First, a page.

predict my future: prison or evening news?
October 11, 2006 9:17 PM   Subscribe

predict my future: prison or evening news?

I am sure you all know these cards. they fall out of every magazine and newspaper you get. subscribe now! one thousand percent off! business reply mail! no postage necessary if mailed in the united states!

I always hated these things. even magazines I already subscribed to sent me five or six with every issue and they had a nasty habit of falling out when I wasn't looking. don't bother hiding your dirty magazines if you don't feel like retracing your steps through the living room.

so I decided to store these cards. instead of throwing them into the trash, I filled a vacant kitchen drawer. and another one. there was room below the kitchen sink, so I delegated a few more there. I think that now, six months later, I have around 5,000 (yes, I do read a lot) and it's time to get rid off them.

I have a video camera, spray-mount and an idea.
I want to make a christmas movie for the conde nasties.

would it be legal to attach these return postcards to heavy junk and throw them into a mailbox? would they have to pay? could I get into trouble? (I of course intend to milk the PR - I after all do hope they will finally stop attaching this junk.)
posted by krautland to Law & Government (13 answers total) 1 user marked this as a favorite
Best answer: Prison, on grounds of unoriginality.
posted by paulsc at 9:23 PM on October 11, 2006 [1 favorite]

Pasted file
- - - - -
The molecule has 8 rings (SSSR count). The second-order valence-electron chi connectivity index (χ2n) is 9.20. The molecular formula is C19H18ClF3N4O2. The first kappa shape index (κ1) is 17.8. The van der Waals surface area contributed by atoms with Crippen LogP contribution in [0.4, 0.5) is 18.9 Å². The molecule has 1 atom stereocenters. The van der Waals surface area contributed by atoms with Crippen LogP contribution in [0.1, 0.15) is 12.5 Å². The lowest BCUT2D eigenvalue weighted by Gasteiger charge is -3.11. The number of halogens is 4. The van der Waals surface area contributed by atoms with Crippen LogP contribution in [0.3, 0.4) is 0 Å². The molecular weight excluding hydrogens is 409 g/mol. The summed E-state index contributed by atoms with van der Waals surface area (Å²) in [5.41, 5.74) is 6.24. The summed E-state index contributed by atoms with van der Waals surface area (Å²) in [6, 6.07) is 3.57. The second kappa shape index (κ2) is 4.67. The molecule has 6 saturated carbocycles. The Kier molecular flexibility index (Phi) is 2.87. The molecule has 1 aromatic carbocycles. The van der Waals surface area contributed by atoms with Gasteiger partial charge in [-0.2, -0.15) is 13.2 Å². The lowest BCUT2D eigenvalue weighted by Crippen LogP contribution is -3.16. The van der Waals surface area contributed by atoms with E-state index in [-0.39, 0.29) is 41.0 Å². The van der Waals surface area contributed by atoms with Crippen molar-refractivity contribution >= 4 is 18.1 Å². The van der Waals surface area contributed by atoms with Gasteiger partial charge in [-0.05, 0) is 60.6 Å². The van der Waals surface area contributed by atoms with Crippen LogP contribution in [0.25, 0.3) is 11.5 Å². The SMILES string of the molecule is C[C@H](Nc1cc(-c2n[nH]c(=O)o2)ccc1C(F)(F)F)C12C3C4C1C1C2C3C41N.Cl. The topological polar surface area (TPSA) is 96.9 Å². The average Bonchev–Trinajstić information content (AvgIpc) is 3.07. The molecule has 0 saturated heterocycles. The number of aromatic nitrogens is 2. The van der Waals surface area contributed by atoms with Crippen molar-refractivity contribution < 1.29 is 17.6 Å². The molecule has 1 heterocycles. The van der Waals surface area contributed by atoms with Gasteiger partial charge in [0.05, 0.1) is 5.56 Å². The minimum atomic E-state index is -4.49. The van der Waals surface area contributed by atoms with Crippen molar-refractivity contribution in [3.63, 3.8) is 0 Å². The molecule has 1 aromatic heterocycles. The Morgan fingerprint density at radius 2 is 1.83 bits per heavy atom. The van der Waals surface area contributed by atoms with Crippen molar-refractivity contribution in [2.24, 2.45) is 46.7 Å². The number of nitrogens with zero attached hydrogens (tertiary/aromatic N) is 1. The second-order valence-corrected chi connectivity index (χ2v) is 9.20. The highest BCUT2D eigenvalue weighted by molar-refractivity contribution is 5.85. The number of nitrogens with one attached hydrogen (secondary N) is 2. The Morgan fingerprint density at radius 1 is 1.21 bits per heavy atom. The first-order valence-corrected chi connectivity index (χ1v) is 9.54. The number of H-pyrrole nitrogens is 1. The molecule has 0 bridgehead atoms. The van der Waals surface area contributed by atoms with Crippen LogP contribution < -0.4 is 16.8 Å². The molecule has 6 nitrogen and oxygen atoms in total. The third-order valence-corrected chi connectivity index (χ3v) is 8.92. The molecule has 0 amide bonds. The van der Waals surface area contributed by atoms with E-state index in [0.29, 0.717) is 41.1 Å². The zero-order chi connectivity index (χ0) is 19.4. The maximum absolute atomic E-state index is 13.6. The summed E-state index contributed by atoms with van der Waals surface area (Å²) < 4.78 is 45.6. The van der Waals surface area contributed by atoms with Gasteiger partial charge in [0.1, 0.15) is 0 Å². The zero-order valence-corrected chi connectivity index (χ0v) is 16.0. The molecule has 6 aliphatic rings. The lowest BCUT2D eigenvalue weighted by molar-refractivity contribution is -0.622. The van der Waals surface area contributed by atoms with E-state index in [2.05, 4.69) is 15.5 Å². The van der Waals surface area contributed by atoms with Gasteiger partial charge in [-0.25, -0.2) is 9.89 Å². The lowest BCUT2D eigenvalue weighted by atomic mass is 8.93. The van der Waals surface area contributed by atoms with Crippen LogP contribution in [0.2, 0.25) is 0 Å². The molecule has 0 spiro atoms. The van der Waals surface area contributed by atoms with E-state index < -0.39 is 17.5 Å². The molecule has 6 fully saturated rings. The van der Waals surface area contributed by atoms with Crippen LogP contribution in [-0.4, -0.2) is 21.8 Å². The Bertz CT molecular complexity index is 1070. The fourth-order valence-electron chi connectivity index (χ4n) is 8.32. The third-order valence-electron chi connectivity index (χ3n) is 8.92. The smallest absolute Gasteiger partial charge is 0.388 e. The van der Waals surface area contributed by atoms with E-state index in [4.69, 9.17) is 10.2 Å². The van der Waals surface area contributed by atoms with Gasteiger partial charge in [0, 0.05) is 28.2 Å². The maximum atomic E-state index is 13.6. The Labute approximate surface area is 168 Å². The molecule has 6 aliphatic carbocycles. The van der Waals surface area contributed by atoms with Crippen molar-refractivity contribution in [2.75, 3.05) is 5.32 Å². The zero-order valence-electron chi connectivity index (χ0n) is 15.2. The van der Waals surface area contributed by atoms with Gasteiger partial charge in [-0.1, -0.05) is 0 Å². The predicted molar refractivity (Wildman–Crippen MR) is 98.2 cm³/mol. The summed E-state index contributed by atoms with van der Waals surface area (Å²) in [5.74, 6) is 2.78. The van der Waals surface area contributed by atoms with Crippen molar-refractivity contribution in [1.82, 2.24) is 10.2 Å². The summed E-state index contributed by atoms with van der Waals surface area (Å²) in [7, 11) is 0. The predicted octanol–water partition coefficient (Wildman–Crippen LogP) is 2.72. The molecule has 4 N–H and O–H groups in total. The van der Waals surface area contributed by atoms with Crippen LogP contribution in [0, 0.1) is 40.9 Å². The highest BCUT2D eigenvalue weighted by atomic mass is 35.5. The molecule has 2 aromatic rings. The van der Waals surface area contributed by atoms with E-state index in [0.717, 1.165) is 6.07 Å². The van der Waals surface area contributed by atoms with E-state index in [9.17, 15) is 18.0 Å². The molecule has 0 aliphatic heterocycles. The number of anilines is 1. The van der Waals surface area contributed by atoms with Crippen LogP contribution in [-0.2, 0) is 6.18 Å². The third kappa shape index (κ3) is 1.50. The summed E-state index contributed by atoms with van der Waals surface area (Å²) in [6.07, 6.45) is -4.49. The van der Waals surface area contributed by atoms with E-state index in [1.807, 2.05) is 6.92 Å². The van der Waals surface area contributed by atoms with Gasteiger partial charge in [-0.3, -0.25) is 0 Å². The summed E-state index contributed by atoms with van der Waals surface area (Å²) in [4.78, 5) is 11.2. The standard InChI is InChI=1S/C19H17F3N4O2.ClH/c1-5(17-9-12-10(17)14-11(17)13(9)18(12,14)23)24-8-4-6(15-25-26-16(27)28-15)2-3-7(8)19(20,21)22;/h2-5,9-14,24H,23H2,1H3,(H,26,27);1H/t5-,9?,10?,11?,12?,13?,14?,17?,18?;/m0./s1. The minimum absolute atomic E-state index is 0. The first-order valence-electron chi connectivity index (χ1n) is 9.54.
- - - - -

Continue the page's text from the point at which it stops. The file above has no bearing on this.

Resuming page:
Does it have to be either/or? Maybe neither/nor?
posted by ontic at 9:26 PM on October 11, 2006

Response by poster: oh snap! at least someone told me before. (thanks.)

now what do I do with them?
posted by krautland at 9:27 PM on October 11, 2006

now what do I do with them?

Does your city have a recycling program?
posted by aubilenon at 9:33 PM on October 11, 2006

1. My totally baseless opinion: not legal. I believe repurposing bulk rate mail postage in this manner (i.e. to deliver a package rather than the intended mail item) is mail fraud.

2. It also won't work. These are coded for a specific parameter of mail, in this case a postcard. When scanned at their first USPS stop the discrepancy will be noticed, and halted.

3. You could get into trouble if I am correct and you were caught at it. If so, remember that it's a federal rap. Meaning you may be detained forever without charges AND tortured, I'm pretty sure.

4. There ain't a snowballs chance you're going to affect their business practices - they probably get thousands of people screwing with these things every month, you'll just be a drop in the bucket.

5. Probably wholly legal - modifying the cards in a manner that does not change their postal parameters (dimensions and weight). Writing and drawing on them, in other words. If you prepped them all ahead and sent them all at once it would at least raise some eyebrows.

6. I wonder if there are expiration dates on those bulk rate postal permits though, to prevent this very sort of thing? I bet there are.